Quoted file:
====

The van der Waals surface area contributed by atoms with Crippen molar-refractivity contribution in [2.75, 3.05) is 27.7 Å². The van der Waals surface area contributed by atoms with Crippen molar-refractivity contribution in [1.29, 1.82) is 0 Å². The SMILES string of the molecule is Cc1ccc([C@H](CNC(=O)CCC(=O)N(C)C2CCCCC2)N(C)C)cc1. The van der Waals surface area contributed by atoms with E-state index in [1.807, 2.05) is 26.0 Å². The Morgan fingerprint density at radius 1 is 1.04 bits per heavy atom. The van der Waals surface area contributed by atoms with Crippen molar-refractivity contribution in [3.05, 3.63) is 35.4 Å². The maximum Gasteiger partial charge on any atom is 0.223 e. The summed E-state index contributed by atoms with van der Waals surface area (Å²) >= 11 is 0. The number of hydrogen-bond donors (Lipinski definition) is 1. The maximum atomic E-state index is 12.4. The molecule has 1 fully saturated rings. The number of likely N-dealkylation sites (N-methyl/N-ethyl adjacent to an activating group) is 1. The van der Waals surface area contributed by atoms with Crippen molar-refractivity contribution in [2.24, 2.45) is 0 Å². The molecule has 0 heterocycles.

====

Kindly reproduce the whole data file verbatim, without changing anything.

The van der Waals surface area contributed by atoms with Crippen molar-refractivity contribution in [2.75, 3.05) is 27.7 Å². The van der Waals surface area contributed by atoms with Crippen molar-refractivity contribution in [1.29, 1.82) is 0 Å². The SMILES string of the molecule is Cc1ccc([C@H](CNC(=O)CCC(=O)N(C)C2CCCCC2)N(C)C)cc1. The van der Waals surface area contributed by atoms with E-state index in [1.807, 2.05) is 26.0 Å². The Morgan fingerprint density at radius 1 is 1.04 bits per heavy atom. The van der Waals surface area contributed by atoms with Crippen molar-refractivity contribution in [3.05, 3.63) is 35.4 Å². The maximum Gasteiger partial charge on any atom is 0.223 e. The summed E-state index contributed by atoms with van der Waals surface area (Å²) >= 11 is 0. The number of hydrogen-bond donors (Lipinski definition) is 1. The maximum atomic E-state index is 12.4. The molecule has 1 fully saturated rings. The number of likely N-dealkylation sites (N-methyl/N-ethyl adjacent to an activating group) is 1. The van der Waals surface area contributed by atoms with Crippen molar-refractivity contribution in [2.24, 2.45) is 0 Å². The molecule has 0 heterocycles.